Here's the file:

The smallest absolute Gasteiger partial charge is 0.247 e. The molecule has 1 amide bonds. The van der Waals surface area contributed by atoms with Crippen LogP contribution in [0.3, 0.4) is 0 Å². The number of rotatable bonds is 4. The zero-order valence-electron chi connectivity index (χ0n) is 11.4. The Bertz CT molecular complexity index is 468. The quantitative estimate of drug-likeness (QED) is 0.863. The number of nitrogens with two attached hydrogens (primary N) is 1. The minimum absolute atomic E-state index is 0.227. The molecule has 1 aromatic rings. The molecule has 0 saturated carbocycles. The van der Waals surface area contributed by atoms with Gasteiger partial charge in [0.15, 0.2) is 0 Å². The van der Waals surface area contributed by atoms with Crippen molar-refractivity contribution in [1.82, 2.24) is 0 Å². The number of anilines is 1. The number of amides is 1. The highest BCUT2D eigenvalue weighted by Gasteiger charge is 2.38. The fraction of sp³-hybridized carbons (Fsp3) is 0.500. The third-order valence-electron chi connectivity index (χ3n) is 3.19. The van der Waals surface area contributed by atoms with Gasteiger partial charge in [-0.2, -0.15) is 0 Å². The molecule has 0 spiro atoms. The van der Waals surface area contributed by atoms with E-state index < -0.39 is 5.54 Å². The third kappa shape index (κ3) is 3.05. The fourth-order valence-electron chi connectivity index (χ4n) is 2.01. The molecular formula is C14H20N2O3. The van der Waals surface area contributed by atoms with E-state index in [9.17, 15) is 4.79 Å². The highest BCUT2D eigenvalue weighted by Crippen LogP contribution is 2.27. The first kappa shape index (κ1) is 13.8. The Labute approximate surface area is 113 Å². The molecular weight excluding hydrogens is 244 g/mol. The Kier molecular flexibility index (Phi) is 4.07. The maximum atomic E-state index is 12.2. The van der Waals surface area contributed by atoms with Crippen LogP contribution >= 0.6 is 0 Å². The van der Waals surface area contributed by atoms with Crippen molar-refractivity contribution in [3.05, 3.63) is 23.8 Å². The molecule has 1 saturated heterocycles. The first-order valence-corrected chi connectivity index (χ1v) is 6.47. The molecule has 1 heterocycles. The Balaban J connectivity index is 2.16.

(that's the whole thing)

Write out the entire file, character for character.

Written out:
The smallest absolute Gasteiger partial charge is 0.247 e. The molecule has 1 amide bonds. The van der Waals surface area contributed by atoms with Crippen LogP contribution in [0.3, 0.4) is 0 Å². The number of rotatable bonds is 4. The zero-order valence-electron chi connectivity index (χ0n) is 11.4. The Bertz CT molecular complexity index is 468. The quantitative estimate of drug-likeness (QED) is 0.863. The number of nitrogens with two attached hydrogens (primary N) is 1. The minimum absolute atomic E-state index is 0.227. The molecule has 1 aromatic rings. The molecule has 0 saturated carbocycles. The van der Waals surface area contributed by atoms with Gasteiger partial charge in [0.15, 0.2) is 0 Å². The van der Waals surface area contributed by atoms with Crippen molar-refractivity contribution in [1.82, 2.24) is 0 Å². The number of anilines is 1. The number of amides is 1. The highest BCUT2D eigenvalue weighted by Gasteiger charge is 2.38. The fraction of sp³-hybridized carbons (Fsp3) is 0.500. The third-order valence-electron chi connectivity index (χ3n) is 3.19. The van der Waals surface area contributed by atoms with Gasteiger partial charge in [-0.2, -0.15) is 0 Å². The molecule has 0 spiro atoms. The van der Waals surface area contributed by atoms with E-state index < -0.39 is 5.54 Å². The third kappa shape index (κ3) is 3.05. The fourth-order valence-electron chi connectivity index (χ4n) is 2.01. The molecular formula is C14H20N2O3. The van der Waals surface area contributed by atoms with E-state index in [9.17, 15) is 4.79 Å². The highest BCUT2D eigenvalue weighted by Crippen LogP contribution is 2.27. The first kappa shape index (κ1) is 13.8. The Labute approximate surface area is 113 Å². The molecular weight excluding hydrogens is 244 g/mol. The Kier molecular flexibility index (Phi) is 4.07. The maximum atomic E-state index is 12.2. The van der Waals surface area contributed by atoms with Crippen LogP contribution >= 0.6 is 0 Å². The van der Waals surface area contributed by atoms with Crippen molar-refractivity contribution in [3.05, 3.63) is 23.8 Å². The molecule has 1 saturated heterocycles. The first-order valence-corrected chi connectivity index (χ1v) is 6.47. The molecule has 1 heterocycles. The Balaban J connectivity index is 2.16.